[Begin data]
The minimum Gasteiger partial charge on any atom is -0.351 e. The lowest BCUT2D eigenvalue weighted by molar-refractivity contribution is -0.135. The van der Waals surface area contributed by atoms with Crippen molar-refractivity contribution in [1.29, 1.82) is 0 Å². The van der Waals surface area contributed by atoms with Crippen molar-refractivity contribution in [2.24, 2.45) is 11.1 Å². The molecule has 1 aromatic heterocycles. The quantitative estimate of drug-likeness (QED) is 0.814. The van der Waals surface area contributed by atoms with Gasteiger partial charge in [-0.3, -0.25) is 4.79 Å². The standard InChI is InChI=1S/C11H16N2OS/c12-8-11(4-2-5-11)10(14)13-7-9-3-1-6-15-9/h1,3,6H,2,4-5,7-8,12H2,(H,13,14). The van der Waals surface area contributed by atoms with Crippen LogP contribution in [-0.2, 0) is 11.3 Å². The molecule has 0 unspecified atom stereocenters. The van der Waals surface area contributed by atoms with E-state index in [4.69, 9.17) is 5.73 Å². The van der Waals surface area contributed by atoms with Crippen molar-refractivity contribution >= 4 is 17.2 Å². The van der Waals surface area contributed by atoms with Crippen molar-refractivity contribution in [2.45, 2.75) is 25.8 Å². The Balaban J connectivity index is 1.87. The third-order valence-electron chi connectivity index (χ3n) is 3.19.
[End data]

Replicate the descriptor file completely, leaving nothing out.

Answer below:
The minimum Gasteiger partial charge on any atom is -0.351 e. The lowest BCUT2D eigenvalue weighted by molar-refractivity contribution is -0.135. The van der Waals surface area contributed by atoms with Crippen molar-refractivity contribution in [1.29, 1.82) is 0 Å². The van der Waals surface area contributed by atoms with Crippen molar-refractivity contribution in [2.24, 2.45) is 11.1 Å². The molecule has 1 aromatic heterocycles. The quantitative estimate of drug-likeness (QED) is 0.814. The van der Waals surface area contributed by atoms with Gasteiger partial charge in [-0.3, -0.25) is 4.79 Å². The standard InChI is InChI=1S/C11H16N2OS/c12-8-11(4-2-5-11)10(14)13-7-9-3-1-6-15-9/h1,3,6H,2,4-5,7-8,12H2,(H,13,14). The van der Waals surface area contributed by atoms with Crippen LogP contribution in [-0.2, 0) is 11.3 Å². The molecule has 0 unspecified atom stereocenters. The van der Waals surface area contributed by atoms with E-state index in [4.69, 9.17) is 5.73 Å². The van der Waals surface area contributed by atoms with Crippen molar-refractivity contribution >= 4 is 17.2 Å². The van der Waals surface area contributed by atoms with Crippen molar-refractivity contribution in [2.45, 2.75) is 25.8 Å². The Balaban J connectivity index is 1.87. The third-order valence-electron chi connectivity index (χ3n) is 3.19.